The circumcision rate for newborn males in the U.S. dropped 10 percent in the past three decades, amid fluctuating medical guidelines, changes in the immigrant population, and a growing movement that opposes the practice.
From 1979 to 2010, the rate of newborn circumcision declined to 58 percent from 65 percent, according to a report today by the Centers for Disease Control and Prevention. The rate was the highest in 1981, with 65 percent of male infants circumcised, and lowest in 2007, at 55 percent, the CDC said.
The removal of the foreskin from the tip of the penis is prevalent in the U.S., as well as in Israel and in Muslim countries because of the religious laws of Judaism and Islam. In the U.S., where medical guidelines have fluctuated, doctors currently don’t recommend the practice for medical reasons.
“I’ve been in practice for over 40 years and there wasn’t any question about whether to circumcise in the ‘good old days’ because parents were worried about what might happen in the locker room in middle school or high school,” said Thomas McInerny, president of the American Academy of Pediatrics, in a telephone interview. “But circumcision is less frequent in Europe and Asia, so in time as more immigration has occurred, there are more uncircumcised floating around in locker rooms, so you’re not going to get an embarrassing situation.”
What’s more, the days when doctors said “do this” and patients didn’t question them are over, said McInerny, who wasn’t involved in the CDC study.
Shared decision-making between patients and doctors means that parents often get the drawbacks and benefits, and may choose to forgo the procedure, for which there are “small risks,” mostly bleeding, McInerny said.
The AAP, an organization of more than 60,000 pediatricians, said there was no medical indication for routine newborn circumcision in the 1970s. In 1989, the group revised its position, saying there were potential medical benefits. Then in 1999, the group said there was insufficient evidence to recommend routine circumcision. The most recent policy statement, released in September 2012, says that the benefits aren’t great enough to recommend routine circumcision of newborns, though third party payers should reimburse the cost.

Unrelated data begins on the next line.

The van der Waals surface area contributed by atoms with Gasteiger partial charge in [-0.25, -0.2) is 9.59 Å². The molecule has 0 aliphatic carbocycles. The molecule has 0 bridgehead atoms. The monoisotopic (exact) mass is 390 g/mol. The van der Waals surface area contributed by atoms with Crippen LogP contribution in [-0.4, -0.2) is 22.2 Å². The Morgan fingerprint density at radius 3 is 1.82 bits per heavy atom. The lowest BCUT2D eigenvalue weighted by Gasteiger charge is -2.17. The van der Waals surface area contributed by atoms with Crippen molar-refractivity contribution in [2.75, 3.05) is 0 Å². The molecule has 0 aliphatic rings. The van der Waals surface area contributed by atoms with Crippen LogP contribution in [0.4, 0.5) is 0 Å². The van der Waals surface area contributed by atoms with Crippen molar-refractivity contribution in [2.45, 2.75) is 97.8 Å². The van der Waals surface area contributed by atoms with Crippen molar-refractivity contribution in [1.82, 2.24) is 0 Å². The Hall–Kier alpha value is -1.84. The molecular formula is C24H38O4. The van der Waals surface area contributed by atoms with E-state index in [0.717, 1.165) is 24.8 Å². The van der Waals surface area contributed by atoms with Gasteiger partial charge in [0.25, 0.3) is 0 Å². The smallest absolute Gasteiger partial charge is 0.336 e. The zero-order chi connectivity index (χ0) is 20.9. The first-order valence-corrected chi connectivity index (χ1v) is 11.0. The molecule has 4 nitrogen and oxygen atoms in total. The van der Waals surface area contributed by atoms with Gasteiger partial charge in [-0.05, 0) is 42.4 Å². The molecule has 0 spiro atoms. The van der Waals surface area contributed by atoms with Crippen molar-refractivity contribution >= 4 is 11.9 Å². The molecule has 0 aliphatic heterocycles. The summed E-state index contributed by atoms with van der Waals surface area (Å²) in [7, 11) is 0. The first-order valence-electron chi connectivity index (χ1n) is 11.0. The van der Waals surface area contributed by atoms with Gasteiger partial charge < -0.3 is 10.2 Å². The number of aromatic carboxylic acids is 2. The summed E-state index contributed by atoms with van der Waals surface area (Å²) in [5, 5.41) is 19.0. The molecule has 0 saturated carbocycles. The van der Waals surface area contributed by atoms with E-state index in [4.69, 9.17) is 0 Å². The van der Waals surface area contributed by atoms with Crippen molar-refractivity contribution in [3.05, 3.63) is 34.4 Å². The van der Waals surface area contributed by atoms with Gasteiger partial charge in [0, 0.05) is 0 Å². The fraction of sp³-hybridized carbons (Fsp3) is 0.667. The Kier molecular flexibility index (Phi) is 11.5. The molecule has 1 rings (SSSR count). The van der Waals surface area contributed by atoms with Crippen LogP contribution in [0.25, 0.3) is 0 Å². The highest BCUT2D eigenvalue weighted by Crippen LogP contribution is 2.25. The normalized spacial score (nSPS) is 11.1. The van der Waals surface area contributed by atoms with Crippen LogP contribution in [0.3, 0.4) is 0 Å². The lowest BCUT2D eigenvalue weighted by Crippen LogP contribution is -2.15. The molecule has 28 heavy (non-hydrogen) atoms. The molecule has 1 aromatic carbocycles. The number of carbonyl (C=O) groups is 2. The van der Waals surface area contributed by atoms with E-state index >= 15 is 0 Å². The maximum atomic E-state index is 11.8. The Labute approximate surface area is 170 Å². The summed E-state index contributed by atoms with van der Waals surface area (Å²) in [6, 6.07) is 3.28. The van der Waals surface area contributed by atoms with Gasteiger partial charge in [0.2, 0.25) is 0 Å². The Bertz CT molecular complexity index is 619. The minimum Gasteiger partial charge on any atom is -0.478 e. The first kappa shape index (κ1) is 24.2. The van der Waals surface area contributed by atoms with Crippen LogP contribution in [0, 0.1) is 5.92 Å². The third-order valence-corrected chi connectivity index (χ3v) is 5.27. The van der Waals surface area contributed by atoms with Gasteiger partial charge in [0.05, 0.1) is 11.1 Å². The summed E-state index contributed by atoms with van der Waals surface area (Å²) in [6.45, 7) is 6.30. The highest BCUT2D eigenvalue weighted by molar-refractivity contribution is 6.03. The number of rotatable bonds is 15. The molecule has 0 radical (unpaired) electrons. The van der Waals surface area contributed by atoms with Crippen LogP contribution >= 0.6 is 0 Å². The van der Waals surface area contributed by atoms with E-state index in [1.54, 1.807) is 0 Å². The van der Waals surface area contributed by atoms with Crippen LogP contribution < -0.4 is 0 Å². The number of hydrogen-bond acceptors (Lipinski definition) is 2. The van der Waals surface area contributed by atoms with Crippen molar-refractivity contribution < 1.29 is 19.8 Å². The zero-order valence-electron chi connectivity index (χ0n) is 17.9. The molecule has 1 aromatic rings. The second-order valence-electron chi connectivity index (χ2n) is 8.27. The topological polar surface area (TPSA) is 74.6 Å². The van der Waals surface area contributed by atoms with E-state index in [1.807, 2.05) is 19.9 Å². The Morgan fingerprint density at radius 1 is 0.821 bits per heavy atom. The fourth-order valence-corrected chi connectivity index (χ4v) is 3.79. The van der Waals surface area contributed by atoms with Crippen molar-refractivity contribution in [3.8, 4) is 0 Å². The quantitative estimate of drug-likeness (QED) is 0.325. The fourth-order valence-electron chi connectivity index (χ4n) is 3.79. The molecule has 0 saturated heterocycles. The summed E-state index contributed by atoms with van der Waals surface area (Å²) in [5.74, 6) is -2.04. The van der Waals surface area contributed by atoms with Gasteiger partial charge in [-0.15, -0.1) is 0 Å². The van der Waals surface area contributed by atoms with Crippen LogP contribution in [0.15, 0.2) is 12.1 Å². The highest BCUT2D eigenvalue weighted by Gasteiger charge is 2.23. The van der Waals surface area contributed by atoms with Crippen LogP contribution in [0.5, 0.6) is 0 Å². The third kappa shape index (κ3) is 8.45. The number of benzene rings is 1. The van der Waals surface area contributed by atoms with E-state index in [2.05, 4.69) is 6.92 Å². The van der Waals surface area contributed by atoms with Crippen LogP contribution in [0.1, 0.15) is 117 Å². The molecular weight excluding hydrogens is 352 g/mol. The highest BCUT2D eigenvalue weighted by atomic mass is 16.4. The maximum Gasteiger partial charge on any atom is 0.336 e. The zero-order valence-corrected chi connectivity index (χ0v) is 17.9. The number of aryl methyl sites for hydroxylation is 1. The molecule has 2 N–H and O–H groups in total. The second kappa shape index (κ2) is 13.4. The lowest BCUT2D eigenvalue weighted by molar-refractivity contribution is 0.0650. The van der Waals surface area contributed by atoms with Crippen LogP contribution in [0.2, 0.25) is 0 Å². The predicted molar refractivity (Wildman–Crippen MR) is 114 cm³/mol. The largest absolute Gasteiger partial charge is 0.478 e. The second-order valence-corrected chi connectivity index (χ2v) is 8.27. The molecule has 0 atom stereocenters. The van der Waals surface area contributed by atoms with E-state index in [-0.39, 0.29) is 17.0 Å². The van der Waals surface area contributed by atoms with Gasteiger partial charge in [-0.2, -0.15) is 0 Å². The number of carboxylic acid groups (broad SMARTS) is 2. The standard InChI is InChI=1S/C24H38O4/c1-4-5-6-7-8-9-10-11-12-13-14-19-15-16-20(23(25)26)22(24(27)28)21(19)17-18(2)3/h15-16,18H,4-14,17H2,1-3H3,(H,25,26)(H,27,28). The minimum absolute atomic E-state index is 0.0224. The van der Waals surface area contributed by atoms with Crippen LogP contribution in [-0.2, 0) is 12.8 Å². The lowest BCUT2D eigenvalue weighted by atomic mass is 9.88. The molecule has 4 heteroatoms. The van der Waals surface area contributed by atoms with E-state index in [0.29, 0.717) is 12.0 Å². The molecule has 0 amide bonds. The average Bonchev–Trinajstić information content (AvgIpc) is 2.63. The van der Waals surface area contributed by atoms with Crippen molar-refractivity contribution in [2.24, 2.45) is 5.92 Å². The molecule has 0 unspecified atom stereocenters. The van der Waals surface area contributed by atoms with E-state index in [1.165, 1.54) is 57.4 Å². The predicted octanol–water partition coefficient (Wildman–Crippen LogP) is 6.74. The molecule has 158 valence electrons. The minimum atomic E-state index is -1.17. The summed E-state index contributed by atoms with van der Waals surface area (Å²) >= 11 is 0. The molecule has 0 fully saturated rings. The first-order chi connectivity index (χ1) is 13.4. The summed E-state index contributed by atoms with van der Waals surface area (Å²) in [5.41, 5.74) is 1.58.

“Parents ultimately should decide whether circumcision is in the best interests of their male child,” doctors wrote in the statement. It said parents should weigh medical information with their religious and cultural beliefs and practices, since the medical benefits may not outweigh those considerations.
Rates of circumcision in Western U.S. states dropped the most in the 32-year period studied. In that region, 40 percent of newborns were circumcised in 2010, compared with 64 percent in 1979. Rates in the Northeast remained unchanged, with about two-thirds of infants undergoing the procedure. In the Midwest, the rates followed the national pattern. That’s likely due to demographic changes from immigration, McInerny said.
Some patient and parent groups argue that circumcision is an unnecessary medical procedure and should be avoided, and Medicaid, the joint U.S.-state health program for the poor, has stopped funding the procedure in 18 states.
“It’s a brutal and unnecessary procedure to inflict on a baby that can’t consent,” said Georganne Chapin, the executive director of the anti-circumcision advocacy group Intact America, in a telephone interview. “The biggest reason people have moved from circumcising their children, moving toward leaving their children as they’re born, is they’ve realized circumcision isn’t necessary and it’s painful.”
There is evidence that circumcision may have medical benefits. Research suggests circumcision leads to fewer cases of HIV, herpes, genital warts and genital cancers among men and their sexual partners, and has garnered support from groups such as the Bill & Melinda Gates Foundation for use in Africa.
In a study published in August 2012, researchers said reduced rates of circumcision may boost U.S. health-care costs by $4.4 billion if rates plunge to levels seen in Europe, where only 10 percent of boys are circumcised. The study, published in the Archives of Pediatrics and Adolescent Medicine, was led by Aaron Tobian, a health epidemiologist and pathologist at Johns Hopkins University in Baltimore.
“The advocacy against circumcision has been highly vocal, and they have done a better job of communicating to the lay public than scientists have,” Tobian said. He wasn’t involved in today’s study.